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Friday, Mar 24, 2023

American history through five guitars

Vintage Martin Flat-top. Jazz Archtop. National resonator. Flat-top with DeArmond sound-hole pickup. Solid-body Electric. These five pristine, glistening guitars stood still, entrancing the audience as the lights of the Robison Concert Hall in the Mahaney Arts Center slowly faded on March 3. Dozens of students, staff, faculty and community members sat silently as William Nash, professor of American studies and English, took center stage. Nash explained that this event, “An Evening with Paul Asbell,” served a myriad of purposes. Not only was it a performance for the greater Middlebury community, but it also served a specific academic purpose: This semester, Nash is teaching an American studies class entitled “The Guitar in American Culture” for the second time. While there are plenty of pertinent readings, pictures and recordings, this performance offered a chance to hear a live guitar performance. 

For Mark Christensen, concert hall technical director, this multipurpose event was exciting to take part in.

“Sometimes an event is clearly for the performer, like a recital, and sometimes clearly for the audience, like a concert, so this event, being for a class, for Paul [Asbell] and for the crowd, is really cool,” Christensen said.

The next hour and a half was a five-phase lecture performance where Asbell expounded on the history of guitars in America. He started with the flat-top and songs from the early 1900s like Henry Thomas' “Fishin’ Blues.” He then discussed the archtop for Don Redman’s “Gee Baby Ain’t I Good to You,” before moving to Depression-era blues played on a National Trovador like Tampa Red's “You Can’t Get That Stuff No More.” The lecture concluded with Asbell on the electric guitar, showcasing the contemporary sound of Jimi Hendrix. Asbell even mixed in some of his own original work, inspired by the artists he has listened to and worked with over the years.  

Throughout the performance, it was made clear that studying the guitar can be a powerful conduit to teach about the history of the United States. For instance, Asbell explained that the third guitar, the National resonator, came out in the 1920s right before the Great Depression. The unfortunate timing made the model unaffordable for the average American. The lack of access to certain guitars, such as the National resonator, and other instruments during this time in history both gave way to new genres of music, a result of many musicians resorting to less expensive instruments, and showcased the way that economic realities have shaped music history. Another example Nash offered on the same theme was how industrialization affected the history of music.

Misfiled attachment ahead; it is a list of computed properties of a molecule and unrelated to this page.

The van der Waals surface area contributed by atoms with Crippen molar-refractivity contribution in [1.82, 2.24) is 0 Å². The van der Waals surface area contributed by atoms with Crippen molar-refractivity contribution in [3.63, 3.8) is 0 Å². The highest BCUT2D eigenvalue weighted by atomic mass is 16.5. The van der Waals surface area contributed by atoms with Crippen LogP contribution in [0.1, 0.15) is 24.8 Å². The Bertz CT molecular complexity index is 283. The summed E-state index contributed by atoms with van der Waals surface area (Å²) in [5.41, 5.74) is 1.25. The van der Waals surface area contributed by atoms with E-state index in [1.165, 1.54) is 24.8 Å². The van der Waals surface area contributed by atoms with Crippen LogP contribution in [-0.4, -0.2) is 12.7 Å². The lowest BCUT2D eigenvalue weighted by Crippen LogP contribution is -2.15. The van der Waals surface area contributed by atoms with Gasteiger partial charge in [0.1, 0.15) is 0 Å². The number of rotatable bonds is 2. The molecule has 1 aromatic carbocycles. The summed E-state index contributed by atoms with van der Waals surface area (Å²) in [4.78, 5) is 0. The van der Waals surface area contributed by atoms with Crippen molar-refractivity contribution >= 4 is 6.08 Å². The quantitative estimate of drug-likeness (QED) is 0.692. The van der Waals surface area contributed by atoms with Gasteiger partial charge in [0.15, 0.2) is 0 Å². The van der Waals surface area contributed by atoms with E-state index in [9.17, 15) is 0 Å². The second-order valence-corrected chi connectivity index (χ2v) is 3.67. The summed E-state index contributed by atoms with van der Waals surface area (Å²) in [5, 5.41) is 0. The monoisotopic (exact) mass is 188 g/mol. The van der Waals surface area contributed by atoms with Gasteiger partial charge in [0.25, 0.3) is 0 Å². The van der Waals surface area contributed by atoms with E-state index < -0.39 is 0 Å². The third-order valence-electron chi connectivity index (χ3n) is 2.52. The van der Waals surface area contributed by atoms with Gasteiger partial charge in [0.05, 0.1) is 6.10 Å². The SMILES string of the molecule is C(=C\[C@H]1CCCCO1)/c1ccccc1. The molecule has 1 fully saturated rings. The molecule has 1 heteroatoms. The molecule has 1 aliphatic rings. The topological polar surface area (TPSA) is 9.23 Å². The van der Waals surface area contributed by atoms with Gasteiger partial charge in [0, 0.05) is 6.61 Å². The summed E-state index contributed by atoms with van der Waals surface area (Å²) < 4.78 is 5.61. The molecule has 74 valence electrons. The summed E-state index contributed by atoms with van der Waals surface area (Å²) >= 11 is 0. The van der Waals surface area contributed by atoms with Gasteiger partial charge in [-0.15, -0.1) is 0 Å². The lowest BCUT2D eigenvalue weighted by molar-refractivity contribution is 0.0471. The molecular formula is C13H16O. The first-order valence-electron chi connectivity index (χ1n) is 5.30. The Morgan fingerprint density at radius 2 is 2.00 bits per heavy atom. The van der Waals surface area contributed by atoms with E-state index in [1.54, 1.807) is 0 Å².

“Guitar making after the industrial revolution really changed as some companies began using machines and mass-producing guitars. So we have to ask, what was gained with uniformity of production and what was lost with less handcrafting?” Nash said.

Asbell made an interesting point toward the end of his performance that the esoteric guitar references and trivia will probably be appreciated by two or three “guitar nerds” in the crowd. Surveying the body language of the audience members over the course of the performance, there indeed emerged two standout figures: a father and son who consistently nodded to the guitar history references and sang along to the early 20th-century blues lyrics. Jared Ahern ’25 was the student in question, sitting next to his father Timmy Ahern — who had driven five hours from Brooklyn just to watch Asbell perform. For Jared, the concert was emotional in its own right, and he spoke to a universal feeling that guitar invokes. 

“Blues is one of the most fundamental modes of human expression, and, yes, while it is rooted in sorrow, all other genres of music are derived from this raw emotion,” Jared Ahern said.

As the performance concluded, Asbell lingered to sell copies of his CDs and to answer more questions from guitar enthusiasts. Not only had Asbell’s music and life experience helped young artists like Jared Ahern, delighted the ears of many Middlebury residents, and inspired the academic work of Nash and his students, but it also serves as a reminder that the history of music and musical instruments can profoundly impact and inform the history of a nation.

As the event wrapped up and Asbell was packing away his guitars, I asked him a personal question about this history and whether he feels that the academic study of guitar sanitizes and flattens the magical, more transcendent qualities of music that perhaps cannot be studied. In essence, I wanted to hear from Asbell if he thought music should be listened to or studied.

“I don’t see it as being either/or,” he said. “Academia shouldn’t be soulless, and the fact that it is is someone’s fault. If it turns everything dull, it is not serving what should be its main purpose: to inspire.”